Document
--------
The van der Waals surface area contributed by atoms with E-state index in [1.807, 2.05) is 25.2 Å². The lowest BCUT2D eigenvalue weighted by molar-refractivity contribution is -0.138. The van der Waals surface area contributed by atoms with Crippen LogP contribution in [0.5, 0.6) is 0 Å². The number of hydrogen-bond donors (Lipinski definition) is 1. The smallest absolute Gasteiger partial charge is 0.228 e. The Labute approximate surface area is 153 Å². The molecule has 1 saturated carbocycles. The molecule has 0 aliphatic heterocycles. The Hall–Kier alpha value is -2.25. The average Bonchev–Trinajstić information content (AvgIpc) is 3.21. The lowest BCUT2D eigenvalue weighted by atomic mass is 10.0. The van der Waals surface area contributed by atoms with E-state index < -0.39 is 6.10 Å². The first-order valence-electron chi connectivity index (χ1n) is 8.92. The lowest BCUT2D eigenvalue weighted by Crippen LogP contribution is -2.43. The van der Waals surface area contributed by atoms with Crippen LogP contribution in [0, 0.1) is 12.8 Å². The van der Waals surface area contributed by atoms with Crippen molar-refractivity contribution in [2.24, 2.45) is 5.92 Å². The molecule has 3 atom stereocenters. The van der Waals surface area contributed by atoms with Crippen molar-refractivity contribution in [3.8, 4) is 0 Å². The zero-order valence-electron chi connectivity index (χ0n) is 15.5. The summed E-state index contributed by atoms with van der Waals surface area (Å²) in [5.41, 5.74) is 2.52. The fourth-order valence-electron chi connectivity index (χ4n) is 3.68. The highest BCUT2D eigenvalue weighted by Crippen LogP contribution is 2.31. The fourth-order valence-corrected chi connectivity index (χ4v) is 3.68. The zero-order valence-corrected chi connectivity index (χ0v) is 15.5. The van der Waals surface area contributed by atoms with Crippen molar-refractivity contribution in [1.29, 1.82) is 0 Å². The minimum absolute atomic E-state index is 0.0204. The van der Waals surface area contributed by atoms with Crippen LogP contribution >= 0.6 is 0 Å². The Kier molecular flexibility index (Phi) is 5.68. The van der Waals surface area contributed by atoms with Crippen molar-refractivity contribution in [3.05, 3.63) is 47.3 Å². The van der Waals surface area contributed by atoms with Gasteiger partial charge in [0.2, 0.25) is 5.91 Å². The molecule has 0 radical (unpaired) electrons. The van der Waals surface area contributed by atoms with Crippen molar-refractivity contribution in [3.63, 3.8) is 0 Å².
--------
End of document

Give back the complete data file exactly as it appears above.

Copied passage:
The van der Waals surface area contributed by atoms with E-state index in [1.807, 2.05) is 25.2 Å². The lowest BCUT2D eigenvalue weighted by molar-refractivity contribution is -0.138. The van der Waals surface area contributed by atoms with Crippen LogP contribution in [0.5, 0.6) is 0 Å². The number of hydrogen-bond donors (Lipinski definition) is 1. The smallest absolute Gasteiger partial charge is 0.228 e. The Labute approximate surface area is 153 Å². The molecule has 1 saturated carbocycles. The molecule has 0 aliphatic heterocycles. The Hall–Kier alpha value is -2.25. The average Bonchev–Trinajstić information content (AvgIpc) is 3.21. The lowest BCUT2D eigenvalue weighted by atomic mass is 10.0. The van der Waals surface area contributed by atoms with E-state index < -0.39 is 6.10 Å². The first-order valence-electron chi connectivity index (χ1n) is 8.92. The lowest BCUT2D eigenvalue weighted by Crippen LogP contribution is -2.43. The van der Waals surface area contributed by atoms with Crippen LogP contribution in [0, 0.1) is 12.8 Å². The van der Waals surface area contributed by atoms with Crippen molar-refractivity contribution in [2.24, 2.45) is 5.92 Å². The molecule has 3 atom stereocenters. The van der Waals surface area contributed by atoms with Crippen molar-refractivity contribution in [3.8, 4) is 0 Å². The zero-order valence-electron chi connectivity index (χ0n) is 15.5. The summed E-state index contributed by atoms with van der Waals surface area (Å²) in [5.41, 5.74) is 2.52. The fourth-order valence-electron chi connectivity index (χ4n) is 3.68. The highest BCUT2D eigenvalue weighted by Crippen LogP contribution is 2.31. The fourth-order valence-corrected chi connectivity index (χ4v) is 3.68. The zero-order valence-corrected chi connectivity index (χ0v) is 15.5. The van der Waals surface area contributed by atoms with Crippen molar-refractivity contribution in [1.29, 1.82) is 0 Å². The minimum absolute atomic E-state index is 0.0204. The van der Waals surface area contributed by atoms with Crippen LogP contribution >= 0.6 is 0 Å². The Kier molecular flexibility index (Phi) is 5.68. The van der Waals surface area contributed by atoms with Crippen molar-refractivity contribution in [3.05, 3.63) is 47.3 Å². The van der Waals surface area contributed by atoms with Gasteiger partial charge in [0.2, 0.25) is 5.91 Å². The molecule has 0 radical (unpaired) electrons. The van der Waals surface area contributed by atoms with Crippen molar-refractivity contribution in [3.63, 3.8) is 0 Å².